Calcium is the most abundant mineral in the body. The bones and teeth contain more than 99 per cent of it. Calcium is also found in the blood, muscles, and other tissue.
Calcium in the bones can be used as a reserve that can be released into the body as needed. The bone itself undergoes continuous remodelling, with constant resorption and deposition of calcium into new bone. The balance between bone resorption and deposition changes with age.
Bone formation exceeds resorption in periods of growth in children and adolescents, whereas in early and middle adulthood both processes are relatively equal. Bones are always breaking down and rebuilding, and calcium is needed for this process.
In new updates to clinical guidelines for paediatric bone health recently published in Paediatrics Journal, by the American Academy of Paediatrics (AAP) Committee on Nutrition, the best way to promote bone health for your child is through diet.
In infancy, human milk or infant formula are the primary sources of calcium. Although formula-fed infants have higher calcium levels than breast-fed infants, no data indicates need for any additional benefit from supplements. Milk and other dairy products typically contribute 70 per cent to 80 per cent of dietary calcium. Green leafy vegetables, legumes, nuts, fruit juice, and some fortified breakfast cereals also contain calcium.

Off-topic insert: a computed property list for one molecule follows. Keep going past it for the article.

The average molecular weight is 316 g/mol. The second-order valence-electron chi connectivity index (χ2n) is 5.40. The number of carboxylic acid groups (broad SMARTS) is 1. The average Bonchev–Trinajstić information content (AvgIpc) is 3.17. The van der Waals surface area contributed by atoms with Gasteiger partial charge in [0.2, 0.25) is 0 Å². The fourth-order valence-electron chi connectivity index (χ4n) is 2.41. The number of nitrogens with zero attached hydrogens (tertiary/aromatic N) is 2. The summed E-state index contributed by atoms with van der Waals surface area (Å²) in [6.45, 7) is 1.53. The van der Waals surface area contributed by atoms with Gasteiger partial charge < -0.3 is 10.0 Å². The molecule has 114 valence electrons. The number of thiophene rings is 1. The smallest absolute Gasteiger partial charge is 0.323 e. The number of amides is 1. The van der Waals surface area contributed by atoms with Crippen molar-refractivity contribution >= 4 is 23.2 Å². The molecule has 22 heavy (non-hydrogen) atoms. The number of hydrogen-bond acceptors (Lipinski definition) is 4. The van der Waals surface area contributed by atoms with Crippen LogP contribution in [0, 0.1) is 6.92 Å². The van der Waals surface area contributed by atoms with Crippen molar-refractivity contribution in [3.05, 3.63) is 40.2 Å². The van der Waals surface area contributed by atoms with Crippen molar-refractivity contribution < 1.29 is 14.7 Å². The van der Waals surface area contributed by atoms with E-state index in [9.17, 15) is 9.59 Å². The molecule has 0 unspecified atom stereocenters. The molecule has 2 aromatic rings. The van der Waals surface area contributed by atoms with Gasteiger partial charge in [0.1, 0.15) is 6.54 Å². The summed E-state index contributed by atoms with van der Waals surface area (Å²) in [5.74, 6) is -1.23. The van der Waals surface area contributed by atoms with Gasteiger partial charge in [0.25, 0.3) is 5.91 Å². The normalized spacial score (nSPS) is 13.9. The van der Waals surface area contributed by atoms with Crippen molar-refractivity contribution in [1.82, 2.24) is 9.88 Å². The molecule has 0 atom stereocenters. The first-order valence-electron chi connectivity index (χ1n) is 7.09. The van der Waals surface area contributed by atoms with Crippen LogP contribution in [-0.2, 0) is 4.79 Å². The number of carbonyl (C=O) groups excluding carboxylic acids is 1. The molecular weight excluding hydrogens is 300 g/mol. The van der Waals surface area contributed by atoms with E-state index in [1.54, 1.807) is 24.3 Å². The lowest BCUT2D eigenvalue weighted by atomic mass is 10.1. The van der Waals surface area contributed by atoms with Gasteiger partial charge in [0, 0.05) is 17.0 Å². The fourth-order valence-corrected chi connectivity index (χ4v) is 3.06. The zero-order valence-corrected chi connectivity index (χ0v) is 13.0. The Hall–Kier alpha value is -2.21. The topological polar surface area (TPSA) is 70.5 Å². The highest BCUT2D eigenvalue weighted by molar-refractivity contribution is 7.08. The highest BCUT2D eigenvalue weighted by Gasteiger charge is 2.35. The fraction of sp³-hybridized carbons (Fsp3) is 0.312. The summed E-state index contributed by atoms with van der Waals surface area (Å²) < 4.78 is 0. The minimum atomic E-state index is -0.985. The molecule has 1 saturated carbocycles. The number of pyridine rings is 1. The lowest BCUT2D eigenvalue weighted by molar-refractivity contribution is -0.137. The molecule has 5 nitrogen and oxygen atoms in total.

Declining milk consumption is an issue for both pre-adolescents and adolescents. Increased soda consumption is associated with decreased consumption of milk. Many teenage girls consider milk "fattening." Milk alternatives, such as soy-based or almond-based beverage are also at a disadvantage to milk; both have reduced levels of bioavailable calcium per glass than milk, even when calcium-fortified, the authors write.
Vitamin D is essential for calcium absorption; without it, only ten per cent to 15 per cent of dietary calcium is absorbed. The new guidelines encourage clinicians to ask their patients about what they eat and encourage them to eat more foods and beverages rich in calcium and vitamin D. Clinicians should also ask their patients about exercise and encourage activities such as walking, jumping, skipping, running, and dancing over swimming or bicycling.
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